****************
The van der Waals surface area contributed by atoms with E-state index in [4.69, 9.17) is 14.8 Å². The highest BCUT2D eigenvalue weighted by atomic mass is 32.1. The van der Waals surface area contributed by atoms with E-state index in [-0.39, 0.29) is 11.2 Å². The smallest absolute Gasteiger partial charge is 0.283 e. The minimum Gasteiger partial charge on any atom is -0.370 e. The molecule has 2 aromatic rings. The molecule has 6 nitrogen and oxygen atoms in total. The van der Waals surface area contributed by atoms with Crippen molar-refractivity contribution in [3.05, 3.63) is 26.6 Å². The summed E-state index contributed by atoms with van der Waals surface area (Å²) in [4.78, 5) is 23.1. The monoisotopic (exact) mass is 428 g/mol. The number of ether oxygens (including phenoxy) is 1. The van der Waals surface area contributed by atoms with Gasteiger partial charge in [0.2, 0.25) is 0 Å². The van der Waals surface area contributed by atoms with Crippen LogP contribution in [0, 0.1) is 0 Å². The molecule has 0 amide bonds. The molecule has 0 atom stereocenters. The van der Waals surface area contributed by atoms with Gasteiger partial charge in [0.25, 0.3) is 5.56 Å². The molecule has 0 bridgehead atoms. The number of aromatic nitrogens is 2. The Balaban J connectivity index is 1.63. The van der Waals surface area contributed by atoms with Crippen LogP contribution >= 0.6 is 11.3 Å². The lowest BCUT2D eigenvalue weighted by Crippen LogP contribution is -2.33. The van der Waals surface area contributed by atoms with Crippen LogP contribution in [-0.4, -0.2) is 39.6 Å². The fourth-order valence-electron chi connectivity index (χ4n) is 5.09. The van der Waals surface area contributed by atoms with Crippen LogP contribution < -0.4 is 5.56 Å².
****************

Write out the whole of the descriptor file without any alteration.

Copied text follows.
The van der Waals surface area contributed by atoms with E-state index in [4.69, 9.17) is 14.8 Å². The highest BCUT2D eigenvalue weighted by atomic mass is 32.1. The van der Waals surface area contributed by atoms with E-state index in [-0.39, 0.29) is 11.2 Å². The smallest absolute Gasteiger partial charge is 0.283 e. The minimum Gasteiger partial charge on any atom is -0.370 e. The molecule has 2 aromatic rings. The molecule has 6 nitrogen and oxygen atoms in total. The van der Waals surface area contributed by atoms with Crippen molar-refractivity contribution in [3.05, 3.63) is 26.6 Å². The summed E-state index contributed by atoms with van der Waals surface area (Å²) in [4.78, 5) is 23.1. The monoisotopic (exact) mass is 428 g/mol. The number of ether oxygens (including phenoxy) is 1. The van der Waals surface area contributed by atoms with Gasteiger partial charge in [0.2, 0.25) is 0 Å². The van der Waals surface area contributed by atoms with Crippen LogP contribution in [0, 0.1) is 0 Å². The molecule has 0 amide bonds. The molecule has 0 atom stereocenters. The van der Waals surface area contributed by atoms with Gasteiger partial charge in [0.25, 0.3) is 5.56 Å². The molecule has 0 bridgehead atoms. The number of aromatic nitrogens is 2. The Balaban J connectivity index is 1.63. The van der Waals surface area contributed by atoms with Crippen LogP contribution >= 0.6 is 11.3 Å². The lowest BCUT2D eigenvalue weighted by Crippen LogP contribution is -2.33. The van der Waals surface area contributed by atoms with Crippen LogP contribution in [-0.4, -0.2) is 39.6 Å². The fourth-order valence-electron chi connectivity index (χ4n) is 5.09. The van der Waals surface area contributed by atoms with Crippen LogP contribution < -0.4 is 5.56 Å².